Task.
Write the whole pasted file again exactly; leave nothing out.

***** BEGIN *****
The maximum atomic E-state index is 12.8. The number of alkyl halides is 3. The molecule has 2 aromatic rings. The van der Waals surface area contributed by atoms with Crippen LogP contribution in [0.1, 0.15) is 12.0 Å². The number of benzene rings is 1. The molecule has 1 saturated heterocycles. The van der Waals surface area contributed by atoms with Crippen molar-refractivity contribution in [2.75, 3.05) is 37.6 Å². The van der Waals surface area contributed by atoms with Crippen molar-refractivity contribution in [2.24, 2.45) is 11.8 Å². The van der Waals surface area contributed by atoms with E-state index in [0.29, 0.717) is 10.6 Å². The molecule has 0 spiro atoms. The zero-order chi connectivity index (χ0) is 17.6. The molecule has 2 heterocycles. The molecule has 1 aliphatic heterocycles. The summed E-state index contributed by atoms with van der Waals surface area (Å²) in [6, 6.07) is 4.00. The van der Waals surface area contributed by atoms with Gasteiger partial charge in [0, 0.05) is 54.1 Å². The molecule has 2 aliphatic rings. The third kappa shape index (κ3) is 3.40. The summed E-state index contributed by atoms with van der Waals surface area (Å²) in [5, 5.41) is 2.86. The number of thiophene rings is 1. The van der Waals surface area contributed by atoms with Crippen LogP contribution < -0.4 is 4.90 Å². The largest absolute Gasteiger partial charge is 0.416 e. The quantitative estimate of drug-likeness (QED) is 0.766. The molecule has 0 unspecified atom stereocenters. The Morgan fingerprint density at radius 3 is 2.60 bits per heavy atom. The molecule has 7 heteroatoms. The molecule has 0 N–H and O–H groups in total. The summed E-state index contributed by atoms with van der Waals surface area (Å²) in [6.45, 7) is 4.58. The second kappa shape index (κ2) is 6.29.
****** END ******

The maximum atomic E-state index is 12.8. The number of alkyl halides is 3. The molecule has 2 aromatic rings. The van der Waals surface area contributed by atoms with Crippen LogP contribution in [0.1, 0.15) is 12.0 Å². The number of benzene rings is 1. The molecule has 1 saturated heterocycles. The van der Waals surface area contributed by atoms with Crippen molar-refractivity contribution in [2.75, 3.05) is 37.6 Å². The van der Waals surface area contributed by atoms with Crippen molar-refractivity contribution in [2.24, 2.45) is 11.8 Å². The van der Waals surface area contributed by atoms with E-state index in [0.29, 0.717) is 10.6 Å². The molecule has 0 spiro atoms. The zero-order chi connectivity index (χ0) is 17.6. The molecule has 2 heterocycles. The molecule has 1 aliphatic heterocycles. The summed E-state index contributed by atoms with van der Waals surface area (Å²) in [6, 6.07) is 4.00. The van der Waals surface area contributed by atoms with Gasteiger partial charge in [0, 0.05) is 54.1 Å². The molecule has 2 aliphatic rings. The third kappa shape index (κ3) is 3.40. The summed E-state index contributed by atoms with van der Waals surface area (Å²) in [5, 5.41) is 2.86. The number of thiophene rings is 1. The van der Waals surface area contributed by atoms with Crippen LogP contribution < -0.4 is 4.90 Å². The largest absolute Gasteiger partial charge is 0.416 e. The quantitative estimate of drug-likeness (QED) is 0.766. The molecule has 0 unspecified atom stereocenters. The Morgan fingerprint density at radius 3 is 2.60 bits per heavy atom. The molecule has 7 heteroatoms. The molecule has 0 N–H and O–H groups in total. The summed E-state index contributed by atoms with van der Waals surface area (Å²) in [6.45, 7) is 4.58. The second kappa shape index (κ2) is 6.29.